PEERs: Bringing Humanity into Recovery

In September 2023, U.S. Sens. Tim Kaine (Va.) and Mike Braun (Ind.) introduced the Providing Empathetic and Effective Recovery (PEER) Support Act. This bipartisan legislation aims to improve support for people with mental health and substance use disorders.

The proposed bill would make the role of peer support specialists stronger. It would make the field bigger by removing barriers to entry. These barriers often include criminal offenses.

“It’s critical that we have high-quality providers who are adequately trained to help individuals in recovery,” Kaine said. “Through their own experiences, peer support specialists play an important role in the recovery process.

“The PEER Support Act would better support these experts and expand access to care by identifying best practices, providing support for training, and addressing barriers facing prospective peer support specialists.”

What Are Peer Support Specialists?

Peer support specialists have experience living with mental health and/or substance use disorders and the recovery process. They are progressed in their own recovery.

They speak out for and support others who are recovering from similar issues. They also connect them with the resources they need.

Examples of peer support specialists include:

  • Individuals who had a mental health or substance use disorder.
  • Parents or caregivers of people who had a mental health or substance use disorder. They offer support to families of people who have mental health or substance use disorders.

“We meet individuals where they’re at,” says Chekesha Campbell, program supervisor, Peer Support Program, UPMC Western Behavioral Health. “That could be in the home, the community, in the street, anywhere they need assistance. We are with them on their journey, so they don’t feel alone in the challenges that they’re facing.”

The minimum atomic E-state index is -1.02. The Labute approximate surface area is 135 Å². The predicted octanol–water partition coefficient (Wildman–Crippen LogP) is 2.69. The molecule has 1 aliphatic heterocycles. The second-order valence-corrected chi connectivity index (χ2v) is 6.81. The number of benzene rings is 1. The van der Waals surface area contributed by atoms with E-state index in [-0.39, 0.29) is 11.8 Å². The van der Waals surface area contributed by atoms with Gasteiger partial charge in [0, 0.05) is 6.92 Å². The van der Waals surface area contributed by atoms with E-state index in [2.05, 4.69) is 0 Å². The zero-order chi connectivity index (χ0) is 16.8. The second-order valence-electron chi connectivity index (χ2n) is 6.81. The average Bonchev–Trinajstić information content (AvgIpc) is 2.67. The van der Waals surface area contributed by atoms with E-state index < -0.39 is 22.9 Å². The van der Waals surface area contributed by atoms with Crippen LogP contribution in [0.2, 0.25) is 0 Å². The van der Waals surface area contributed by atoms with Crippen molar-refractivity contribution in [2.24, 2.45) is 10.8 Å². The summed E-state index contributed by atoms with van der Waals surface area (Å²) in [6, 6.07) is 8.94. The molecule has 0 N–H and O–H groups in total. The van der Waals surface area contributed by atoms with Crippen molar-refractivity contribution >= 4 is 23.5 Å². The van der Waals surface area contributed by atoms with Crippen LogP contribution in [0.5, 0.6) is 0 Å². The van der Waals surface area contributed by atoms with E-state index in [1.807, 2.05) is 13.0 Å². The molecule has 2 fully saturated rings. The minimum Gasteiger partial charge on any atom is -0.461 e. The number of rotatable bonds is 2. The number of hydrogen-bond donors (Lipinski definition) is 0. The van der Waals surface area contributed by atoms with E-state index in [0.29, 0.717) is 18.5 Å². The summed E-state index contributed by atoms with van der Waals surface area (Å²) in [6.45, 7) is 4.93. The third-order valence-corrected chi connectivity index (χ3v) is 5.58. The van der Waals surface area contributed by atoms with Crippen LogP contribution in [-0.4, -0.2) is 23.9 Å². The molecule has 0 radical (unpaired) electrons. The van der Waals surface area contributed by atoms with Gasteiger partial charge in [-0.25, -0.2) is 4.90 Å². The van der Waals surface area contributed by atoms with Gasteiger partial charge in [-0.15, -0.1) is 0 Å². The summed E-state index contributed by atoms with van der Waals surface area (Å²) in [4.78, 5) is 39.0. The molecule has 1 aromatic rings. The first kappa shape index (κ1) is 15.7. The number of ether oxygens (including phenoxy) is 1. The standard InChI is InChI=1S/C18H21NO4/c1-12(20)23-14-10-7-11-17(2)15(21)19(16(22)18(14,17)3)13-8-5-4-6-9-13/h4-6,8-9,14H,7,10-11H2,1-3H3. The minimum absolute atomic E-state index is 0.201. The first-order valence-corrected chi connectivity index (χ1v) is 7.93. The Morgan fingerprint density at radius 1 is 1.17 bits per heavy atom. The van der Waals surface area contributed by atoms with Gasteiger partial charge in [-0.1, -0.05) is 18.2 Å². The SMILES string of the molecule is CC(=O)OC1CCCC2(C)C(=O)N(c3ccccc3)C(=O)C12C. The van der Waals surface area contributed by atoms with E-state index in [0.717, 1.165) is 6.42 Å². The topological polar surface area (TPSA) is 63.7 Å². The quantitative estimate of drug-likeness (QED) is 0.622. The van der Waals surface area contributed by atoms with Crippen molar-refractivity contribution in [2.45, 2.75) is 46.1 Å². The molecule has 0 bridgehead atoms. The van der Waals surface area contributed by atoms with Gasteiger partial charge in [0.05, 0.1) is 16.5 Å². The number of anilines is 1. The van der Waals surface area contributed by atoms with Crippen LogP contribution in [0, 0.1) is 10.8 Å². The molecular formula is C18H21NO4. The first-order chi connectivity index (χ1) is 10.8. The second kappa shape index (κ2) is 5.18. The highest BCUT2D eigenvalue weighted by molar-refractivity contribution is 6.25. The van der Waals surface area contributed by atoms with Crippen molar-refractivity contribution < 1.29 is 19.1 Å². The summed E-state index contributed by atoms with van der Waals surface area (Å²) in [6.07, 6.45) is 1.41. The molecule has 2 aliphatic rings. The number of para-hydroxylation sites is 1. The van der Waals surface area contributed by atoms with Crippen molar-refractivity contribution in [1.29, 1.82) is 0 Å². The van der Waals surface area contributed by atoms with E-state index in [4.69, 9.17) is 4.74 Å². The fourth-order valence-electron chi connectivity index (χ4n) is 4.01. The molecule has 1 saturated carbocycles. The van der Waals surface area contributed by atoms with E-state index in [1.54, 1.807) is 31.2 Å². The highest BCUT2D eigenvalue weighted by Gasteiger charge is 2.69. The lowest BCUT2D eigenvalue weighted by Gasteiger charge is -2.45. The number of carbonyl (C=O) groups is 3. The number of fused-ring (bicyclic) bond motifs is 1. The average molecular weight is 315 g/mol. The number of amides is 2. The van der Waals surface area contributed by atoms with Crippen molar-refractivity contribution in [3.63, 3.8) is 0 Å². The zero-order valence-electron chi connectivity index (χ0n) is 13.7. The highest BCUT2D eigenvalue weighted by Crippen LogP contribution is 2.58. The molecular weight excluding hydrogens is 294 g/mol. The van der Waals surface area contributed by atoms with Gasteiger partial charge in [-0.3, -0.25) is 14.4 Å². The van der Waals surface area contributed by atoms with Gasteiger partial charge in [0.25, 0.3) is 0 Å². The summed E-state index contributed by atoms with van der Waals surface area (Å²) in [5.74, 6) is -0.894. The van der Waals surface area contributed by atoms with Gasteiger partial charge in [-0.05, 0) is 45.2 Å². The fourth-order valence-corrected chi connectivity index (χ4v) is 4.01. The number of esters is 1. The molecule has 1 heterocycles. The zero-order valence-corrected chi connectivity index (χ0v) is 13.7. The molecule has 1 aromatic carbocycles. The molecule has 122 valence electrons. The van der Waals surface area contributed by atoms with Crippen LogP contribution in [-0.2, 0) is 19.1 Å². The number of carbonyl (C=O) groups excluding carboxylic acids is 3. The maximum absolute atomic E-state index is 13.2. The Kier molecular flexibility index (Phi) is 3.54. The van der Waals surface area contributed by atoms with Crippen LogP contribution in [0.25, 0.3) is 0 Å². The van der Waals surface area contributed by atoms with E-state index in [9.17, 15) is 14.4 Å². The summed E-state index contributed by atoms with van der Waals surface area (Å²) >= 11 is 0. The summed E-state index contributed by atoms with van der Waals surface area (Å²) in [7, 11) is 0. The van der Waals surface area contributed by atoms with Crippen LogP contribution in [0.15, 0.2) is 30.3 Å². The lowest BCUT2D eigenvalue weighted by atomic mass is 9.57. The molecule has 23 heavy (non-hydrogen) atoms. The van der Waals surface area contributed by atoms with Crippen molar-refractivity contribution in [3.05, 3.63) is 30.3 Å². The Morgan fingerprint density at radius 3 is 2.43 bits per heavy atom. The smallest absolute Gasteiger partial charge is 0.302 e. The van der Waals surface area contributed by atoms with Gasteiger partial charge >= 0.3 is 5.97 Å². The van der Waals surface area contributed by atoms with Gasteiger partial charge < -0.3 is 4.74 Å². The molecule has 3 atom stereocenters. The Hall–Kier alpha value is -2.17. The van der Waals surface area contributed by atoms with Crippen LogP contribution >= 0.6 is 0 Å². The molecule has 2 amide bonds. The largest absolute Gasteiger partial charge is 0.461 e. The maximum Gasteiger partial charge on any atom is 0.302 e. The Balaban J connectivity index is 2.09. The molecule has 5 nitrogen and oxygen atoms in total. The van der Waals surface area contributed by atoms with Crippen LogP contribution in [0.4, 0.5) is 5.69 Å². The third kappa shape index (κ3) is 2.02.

Lindsay Smith, program director, Psychiatric Rehabilitation and Peer Support, UPMC Western Behavioral Health, says peers are an important part of recovery. They’re there for people when they’re not visiting with clinicians.

“We’re there to help people work on building their recovery toolkit or building their recovery capital,” Smith says. “We’re helping people with things like budgeting, meal planning, building connections within their community, whether that’s through support groups, whether that’s through community organizations or events.

“We’re helping people learn how to ride the bus. We’re helping people look for employment. Or maybe they don’t like the apartment they’re living in and they want a different apartment.

“The service is very people-driven. Whatever people want to work on, that is what we support them with. It is their choice what their recovery looks like, and we’re just there to really support them in making that vision a reality.”

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What the PEER Support Act Would Do

The PEER Support Act would make the role of peer support specialists in recovery stronger. It would remove barriers to make top-quality care easier to reach for people with mental health and substance use disorders.

Among other things, the bill would:

  • Create an Office of Recovery in the Substance Abuse and Mental Health Services Administration (SAMHSA) to:
    • Train peer support specialists.
    • Help peer support specialists learn best practices.
    • Recommend career paths for peer support specialists.
  • Teach the Department of Health and Human Services and the Justice Department to study states’ background screening methods for peer support specialists. The goal is to identify any unnecessary barriers and give evidence-based recommendations for overcoming them.